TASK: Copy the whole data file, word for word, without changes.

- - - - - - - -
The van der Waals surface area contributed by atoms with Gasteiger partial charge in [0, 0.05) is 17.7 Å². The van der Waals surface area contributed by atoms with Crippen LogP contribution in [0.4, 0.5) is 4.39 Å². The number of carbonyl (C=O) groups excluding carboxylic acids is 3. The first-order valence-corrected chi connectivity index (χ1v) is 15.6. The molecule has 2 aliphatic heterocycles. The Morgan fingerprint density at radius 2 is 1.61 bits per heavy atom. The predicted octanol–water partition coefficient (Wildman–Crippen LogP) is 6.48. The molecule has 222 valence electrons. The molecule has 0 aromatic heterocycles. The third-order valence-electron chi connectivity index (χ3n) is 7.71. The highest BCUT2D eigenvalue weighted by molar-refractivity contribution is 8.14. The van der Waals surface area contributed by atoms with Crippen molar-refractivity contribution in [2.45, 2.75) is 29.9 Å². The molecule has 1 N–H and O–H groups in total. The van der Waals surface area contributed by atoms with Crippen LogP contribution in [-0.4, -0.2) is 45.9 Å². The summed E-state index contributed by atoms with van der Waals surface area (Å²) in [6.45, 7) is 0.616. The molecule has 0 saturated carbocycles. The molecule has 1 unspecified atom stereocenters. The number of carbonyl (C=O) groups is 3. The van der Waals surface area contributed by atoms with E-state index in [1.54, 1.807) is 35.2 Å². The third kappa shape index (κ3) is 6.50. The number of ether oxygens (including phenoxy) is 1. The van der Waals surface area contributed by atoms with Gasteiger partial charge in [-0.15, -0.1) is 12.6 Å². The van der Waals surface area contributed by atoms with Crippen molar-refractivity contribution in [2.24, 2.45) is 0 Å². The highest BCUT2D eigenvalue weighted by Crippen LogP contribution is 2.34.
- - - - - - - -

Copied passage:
The van der Waals surface area contributed by atoms with Gasteiger partial charge in [0, 0.05) is 17.7 Å². The van der Waals surface area contributed by atoms with Crippen LogP contribution in [0.4, 0.5) is 4.39 Å². The number of carbonyl (C=O) groups excluding carboxylic acids is 3. The first-order valence-corrected chi connectivity index (χ1v) is 15.6. The molecule has 2 aliphatic heterocycles. The Morgan fingerprint density at radius 2 is 1.61 bits per heavy atom. The predicted octanol–water partition coefficient (Wildman–Crippen LogP) is 6.48. The molecule has 222 valence electrons. The molecule has 0 aromatic heterocycles. The third-order valence-electron chi connectivity index (χ3n) is 7.71. The highest BCUT2D eigenvalue weighted by molar-refractivity contribution is 8.14. The van der Waals surface area contributed by atoms with Crippen molar-refractivity contribution in [2.45, 2.75) is 29.9 Å². The molecule has 1 N–H and O–H groups in total. The van der Waals surface area contributed by atoms with Crippen LogP contribution in [-0.4, -0.2) is 45.9 Å². The summed E-state index contributed by atoms with van der Waals surface area (Å²) in [6.45, 7) is 0.616. The molecule has 0 saturated carbocycles. The molecule has 1 unspecified atom stereocenters. The number of carbonyl (C=O) groups is 3. The van der Waals surface area contributed by atoms with E-state index in [1.54, 1.807) is 35.2 Å². The third kappa shape index (κ3) is 6.50. The number of ether oxygens (including phenoxy) is 1. The van der Waals surface area contributed by atoms with Gasteiger partial charge in [-0.15, -0.1) is 12.6 Å². The van der Waals surface area contributed by atoms with Crippen molar-refractivity contribution in [2.24, 2.45) is 0 Å². The highest BCUT2D eigenvalue weighted by Crippen LogP contribution is 2.34.